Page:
So what would an addictive behaviour be or mean in relation to social media or devices? Again this would need a number of really rigorous pieces of research because I suggest its far more complicated that the actual time spent ‘physically’ on the device. There is a fair amount of research appearing in regards to behaviours where people have been classified as addicted due to their lack of interaction with real life people, yet I consider the motivation behind this. Perhaps they are too shy, withdrawn, depressed, or have anxieties about people, or have a behavioural difficulty that makes real life interactions uncomfortable?

Some time ago the link between violent media (TV shows at the time) attempted to suggest that violent TV shows would result in violent behaviours in those who watched, due to a number of factors (Social learning theory would suggest this was we ‘copy’ other behaviours), yet we are still struggling to say that this is a direct cause effect link. Recently there has been further research around the violent computer games showing less of a cause-effect link.

The main reason for this is human beings have a brain that is wired for connection, learns from previous behaviours, can predict and alter new behaviours, and also likes it when we are both rewarded and motivated. We can choose.

Im suggesting the ‘addictive’ behaviours of anything smartphone-related could be considered to be an actual addiction, when you use the definition from Gabor Mate which is:

Addiction is any behaviour where a person craves and finds temporary relief in something, but suffers negative consequences as a result of and is unable to to give up, despite those negative consequences.

If checking your Facebook account hundred times a day causes you negative consequences and you don’t stop this behaviour then by this definition you are addicted, however if you check your account hundred times a day and do not have negative consequences then you would not be considered addicted. It’s all dependent upon the consequences, how they affect you and your life (and perhaps brain activity or focus). How do we qualitatively or quantitatively measure this without the high degree of variables giving us subjective and varying answers? Technically, I think this is where the research can help, yet we are only in the first 10 years of social media as a construct and concept. We have much to observe and measure before we really can say this causes that (highly unlikely), or as I suspect, this may result in this or that behaviour in future.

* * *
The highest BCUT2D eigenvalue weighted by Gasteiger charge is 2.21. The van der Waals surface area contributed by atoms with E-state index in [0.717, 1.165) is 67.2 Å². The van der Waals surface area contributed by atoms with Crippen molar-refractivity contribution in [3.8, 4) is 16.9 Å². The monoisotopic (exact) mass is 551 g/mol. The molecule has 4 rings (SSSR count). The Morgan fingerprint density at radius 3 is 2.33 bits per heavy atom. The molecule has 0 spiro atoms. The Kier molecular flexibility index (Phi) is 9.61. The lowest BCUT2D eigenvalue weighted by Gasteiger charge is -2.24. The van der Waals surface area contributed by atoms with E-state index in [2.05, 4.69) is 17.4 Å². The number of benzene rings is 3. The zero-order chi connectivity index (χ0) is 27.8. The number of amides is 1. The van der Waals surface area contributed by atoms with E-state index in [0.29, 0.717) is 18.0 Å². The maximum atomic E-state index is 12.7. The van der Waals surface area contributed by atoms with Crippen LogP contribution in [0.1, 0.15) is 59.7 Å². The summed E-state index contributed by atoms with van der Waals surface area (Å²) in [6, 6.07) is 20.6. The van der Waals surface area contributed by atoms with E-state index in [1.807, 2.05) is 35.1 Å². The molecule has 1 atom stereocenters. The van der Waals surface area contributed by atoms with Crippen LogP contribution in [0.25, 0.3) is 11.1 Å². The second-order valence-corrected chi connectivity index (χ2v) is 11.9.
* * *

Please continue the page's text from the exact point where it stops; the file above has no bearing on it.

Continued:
Which brings me onto terms such as digital dementia, digital overload and digital outsourcing, digital amnesia; vague yet possibly our new domain of social and media sensationalisation? I need to research more before commenting on these terms. Watch this space for that in the future.


Catherine Knibbs is an author, researcher and trauma therapist. She holds a dual MSc in Child and Adult Integrative Psychotherapy at Newman University, and a BSc (Hons.) in Psychology and PG Dip in Psychotherapy. She is a child trauma psychotherapist, clinical supervisor and is accredited and registered with BACP and UKCP. Catherine is CEO and Director of PEER Support Yorkshire CIC and is, to date, the only cybertrauma researcher, consultant and public speaker in the UK.